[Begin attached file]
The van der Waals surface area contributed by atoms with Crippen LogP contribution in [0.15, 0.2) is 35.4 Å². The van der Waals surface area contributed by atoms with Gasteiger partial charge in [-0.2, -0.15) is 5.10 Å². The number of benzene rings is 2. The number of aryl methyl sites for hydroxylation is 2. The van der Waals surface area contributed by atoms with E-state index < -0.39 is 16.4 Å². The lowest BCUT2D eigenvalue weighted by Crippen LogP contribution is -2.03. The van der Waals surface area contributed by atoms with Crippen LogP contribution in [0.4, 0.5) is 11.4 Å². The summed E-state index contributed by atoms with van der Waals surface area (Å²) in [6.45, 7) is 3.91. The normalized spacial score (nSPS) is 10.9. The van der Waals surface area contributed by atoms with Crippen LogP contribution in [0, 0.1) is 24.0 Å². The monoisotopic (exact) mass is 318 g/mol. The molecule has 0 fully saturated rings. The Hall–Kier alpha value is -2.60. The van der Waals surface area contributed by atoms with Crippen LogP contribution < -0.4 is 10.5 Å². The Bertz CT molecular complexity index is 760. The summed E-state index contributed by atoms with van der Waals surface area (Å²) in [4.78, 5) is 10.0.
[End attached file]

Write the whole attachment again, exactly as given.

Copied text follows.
The van der Waals surface area contributed by atoms with Crippen LogP contribution in [0.15, 0.2) is 35.4 Å². The van der Waals surface area contributed by atoms with Gasteiger partial charge in [-0.2, -0.15) is 5.10 Å². The number of benzene rings is 2. The number of aryl methyl sites for hydroxylation is 2. The van der Waals surface area contributed by atoms with E-state index < -0.39 is 16.4 Å². The lowest BCUT2D eigenvalue weighted by Crippen LogP contribution is -2.03. The van der Waals surface area contributed by atoms with Crippen LogP contribution in [0.4, 0.5) is 11.4 Å². The summed E-state index contributed by atoms with van der Waals surface area (Å²) in [6.45, 7) is 3.91. The normalized spacial score (nSPS) is 10.9. The van der Waals surface area contributed by atoms with Crippen LogP contribution in [0, 0.1) is 24.0 Å². The monoisotopic (exact) mass is 318 g/mol. The molecule has 0 fully saturated rings. The Hall–Kier alpha value is -2.60. The van der Waals surface area contributed by atoms with Crippen LogP contribution < -0.4 is 10.5 Å². The Bertz CT molecular complexity index is 760. The summed E-state index contributed by atoms with van der Waals surface area (Å²) in [4.78, 5) is 10.0.